APPLICATION OF SINGLE WALLED CARBON NANOTUBES IN ENVIRONMENTAL ENGINEERING: ADSORPTION AND DESORPTION OF ENVIRONMENTALLY RELEVANT SPECIES STUDIED BY INFRARED SPECTROSCOPY AND TEMPERATURE PROGRAMMED DESORPTION
This study evaluated the environmental applications of carbon nanotubes through the adsorption and desorption of representative environmentally relevant adsorbates; ammonia, hydrogen sulfide and acetone under ultra high vacuum (UHV) and high pressure conditions. The results showed that functionalities/defects sites on nanotube surfaces play an important role on the interaction between molecules and carbon nanotubes.
The oxygen containing functional groups on single-walled carbon nanotubes (SWNTs) are studied by Fourier Transform Infrared (FTIR) spectroscopy under vacuum. Vacuum heating to ~ 1300 K removes most of the functionalities in the samples. The similarities in the infrared spectra of the Rice Tubes after a 1400 K treatment with spectra for HiPco nanotubes suggest the observation of intrinsic SWNT IR bands.
Ammonia adsorption on single walled carbon nanotubes (SWNTs) was studied in order to investigate the environmental application of nanotubes, mainly possible uses as sensors. At 94 K, vacuum annealed SWNTs showed no detectable ammonia uptake. However, the ammonia adsorption was found to be sensitive to the functionalities and defects on the nanotube surfaces. NH3 desorbed from those nanotubes above 140 K, indicating a weak adsorbate-nanotube interaction (~30 kJ/mol). This work suggests the influence of functionalities and/or defect densities on the sensitivity of SWNT chemical gas sensors.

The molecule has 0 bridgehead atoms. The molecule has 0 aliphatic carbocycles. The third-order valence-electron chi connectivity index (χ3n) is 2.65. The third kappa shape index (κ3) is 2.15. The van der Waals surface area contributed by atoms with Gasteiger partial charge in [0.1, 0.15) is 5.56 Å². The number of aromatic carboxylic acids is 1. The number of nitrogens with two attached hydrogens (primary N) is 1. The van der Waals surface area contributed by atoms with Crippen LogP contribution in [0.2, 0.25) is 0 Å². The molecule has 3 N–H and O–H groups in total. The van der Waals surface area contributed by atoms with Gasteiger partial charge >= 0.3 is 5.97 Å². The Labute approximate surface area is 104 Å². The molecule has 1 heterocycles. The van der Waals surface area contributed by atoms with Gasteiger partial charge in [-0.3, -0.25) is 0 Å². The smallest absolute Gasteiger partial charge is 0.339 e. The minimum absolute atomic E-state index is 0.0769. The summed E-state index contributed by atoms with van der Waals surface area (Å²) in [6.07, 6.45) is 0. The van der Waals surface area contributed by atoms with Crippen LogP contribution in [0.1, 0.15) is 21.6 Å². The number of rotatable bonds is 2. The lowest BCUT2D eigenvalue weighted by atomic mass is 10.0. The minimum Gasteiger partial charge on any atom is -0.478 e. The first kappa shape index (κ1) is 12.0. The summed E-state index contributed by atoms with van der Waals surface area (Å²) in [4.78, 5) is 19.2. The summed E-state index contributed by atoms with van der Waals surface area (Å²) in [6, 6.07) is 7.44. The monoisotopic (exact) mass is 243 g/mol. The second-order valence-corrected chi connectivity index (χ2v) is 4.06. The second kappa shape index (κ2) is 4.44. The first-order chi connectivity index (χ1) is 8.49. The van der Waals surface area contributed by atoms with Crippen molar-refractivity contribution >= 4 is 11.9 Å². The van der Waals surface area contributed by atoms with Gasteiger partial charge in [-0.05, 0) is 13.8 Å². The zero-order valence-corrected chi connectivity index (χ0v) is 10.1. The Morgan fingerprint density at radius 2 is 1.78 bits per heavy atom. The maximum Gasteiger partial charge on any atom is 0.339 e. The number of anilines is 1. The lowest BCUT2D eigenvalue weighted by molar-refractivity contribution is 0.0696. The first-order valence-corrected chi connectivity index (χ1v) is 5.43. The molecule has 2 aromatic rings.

Both physisorption and chemisorption of acetone on nanotubes were observed. It was found that H2S adsorbed on nanotube surfaces at cryogenic temperature but not at room temperature. The low desorption temperature suggests only physisorption of H2S on nanotubes.
In this study, low concentration of functionalities on carbon material surfaces was detected by fluorescent labeling technique. Florescent labeling indicated the presence of COOH and CHO groups on the ACF 25 fiber surface. Neither the infrared spectrum nor the X-ray photoelectron spectrum showed evidence of the existence of those low concentration groups.
The key findings of this work make it possible that applying scientific information obtained from studies under ideal conditions to industrial sorbents/sensors under realistic process conditions. Nanotube surfaces can be modified chemically to enhance their affinities for certain kinds of gas molecules.
Advisor:Eric Borguet; Robert Ries; J. Karl Johnson; Leonard W. Casson; Radisav D. Vidic
School:University of Pittsburgh
School Location:USA - Pennsylvania
Source Type:Master's Thesis
Keywords:civil and environmental engineering
Date of Publication:02/01/2006